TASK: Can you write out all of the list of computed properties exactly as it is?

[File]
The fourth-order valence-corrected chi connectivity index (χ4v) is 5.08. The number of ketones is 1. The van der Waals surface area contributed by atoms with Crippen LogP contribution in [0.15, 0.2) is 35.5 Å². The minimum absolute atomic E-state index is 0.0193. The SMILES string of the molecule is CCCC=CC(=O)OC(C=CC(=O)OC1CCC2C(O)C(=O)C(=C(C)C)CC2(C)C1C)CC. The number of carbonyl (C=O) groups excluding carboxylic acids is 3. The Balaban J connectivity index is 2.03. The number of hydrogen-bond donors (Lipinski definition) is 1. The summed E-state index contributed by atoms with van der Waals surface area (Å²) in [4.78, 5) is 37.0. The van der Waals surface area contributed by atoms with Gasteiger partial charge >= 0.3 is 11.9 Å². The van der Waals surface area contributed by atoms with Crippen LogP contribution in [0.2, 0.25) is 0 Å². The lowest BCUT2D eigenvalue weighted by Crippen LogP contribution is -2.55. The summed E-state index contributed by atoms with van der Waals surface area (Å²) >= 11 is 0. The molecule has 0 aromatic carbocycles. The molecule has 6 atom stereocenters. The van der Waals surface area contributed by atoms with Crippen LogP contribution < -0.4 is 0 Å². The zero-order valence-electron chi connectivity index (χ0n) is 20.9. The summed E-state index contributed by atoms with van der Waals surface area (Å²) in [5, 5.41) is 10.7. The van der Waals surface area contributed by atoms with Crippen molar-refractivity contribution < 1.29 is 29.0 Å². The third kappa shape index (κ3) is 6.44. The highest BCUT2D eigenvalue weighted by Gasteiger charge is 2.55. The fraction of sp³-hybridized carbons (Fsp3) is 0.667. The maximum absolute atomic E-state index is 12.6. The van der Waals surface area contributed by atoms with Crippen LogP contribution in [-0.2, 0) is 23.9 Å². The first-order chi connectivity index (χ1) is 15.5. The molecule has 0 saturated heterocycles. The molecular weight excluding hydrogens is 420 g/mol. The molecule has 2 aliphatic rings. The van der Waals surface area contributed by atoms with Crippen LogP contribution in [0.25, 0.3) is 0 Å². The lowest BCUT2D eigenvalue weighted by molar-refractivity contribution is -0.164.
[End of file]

The fourth-order valence-corrected chi connectivity index (χ4v) is 5.08. The number of ketones is 1. The van der Waals surface area contributed by atoms with Crippen LogP contribution in [0.15, 0.2) is 35.5 Å². The minimum absolute atomic E-state index is 0.0193. The SMILES string of the molecule is CCCC=CC(=O)OC(C=CC(=O)OC1CCC2C(O)C(=O)C(=C(C)C)CC2(C)C1C)CC. The number of carbonyl (C=O) groups excluding carboxylic acids is 3. The Balaban J connectivity index is 2.03. The number of hydrogen-bond donors (Lipinski definition) is 1. The summed E-state index contributed by atoms with van der Waals surface area (Å²) in [4.78, 5) is 37.0. The van der Waals surface area contributed by atoms with Gasteiger partial charge >= 0.3 is 11.9 Å². The van der Waals surface area contributed by atoms with Crippen LogP contribution in [0.2, 0.25) is 0 Å². The lowest BCUT2D eigenvalue weighted by Crippen LogP contribution is -2.55. The summed E-state index contributed by atoms with van der Waals surface area (Å²) >= 11 is 0. The molecule has 0 aromatic carbocycles. The molecule has 6 atom stereocenters. The van der Waals surface area contributed by atoms with Crippen LogP contribution < -0.4 is 0 Å². The zero-order valence-electron chi connectivity index (χ0n) is 20.9. The summed E-state index contributed by atoms with van der Waals surface area (Å²) in [5, 5.41) is 10.7. The van der Waals surface area contributed by atoms with Crippen molar-refractivity contribution < 1.29 is 29.0 Å². The third kappa shape index (κ3) is 6.44. The highest BCUT2D eigenvalue weighted by Gasteiger charge is 2.55. The fraction of sp³-hybridized carbons (Fsp3) is 0.667. The maximum absolute atomic E-state index is 12.6. The van der Waals surface area contributed by atoms with Crippen LogP contribution in [-0.2, 0) is 23.9 Å². The first-order chi connectivity index (χ1) is 15.5. The molecule has 0 saturated heterocycles. The molecular weight excluding hydrogens is 420 g/mol. The molecule has 2 aliphatic rings. The van der Waals surface area contributed by atoms with Crippen LogP contribution in [0.25, 0.3) is 0 Å². The lowest BCUT2D eigenvalue weighted by molar-refractivity contribution is -0.164.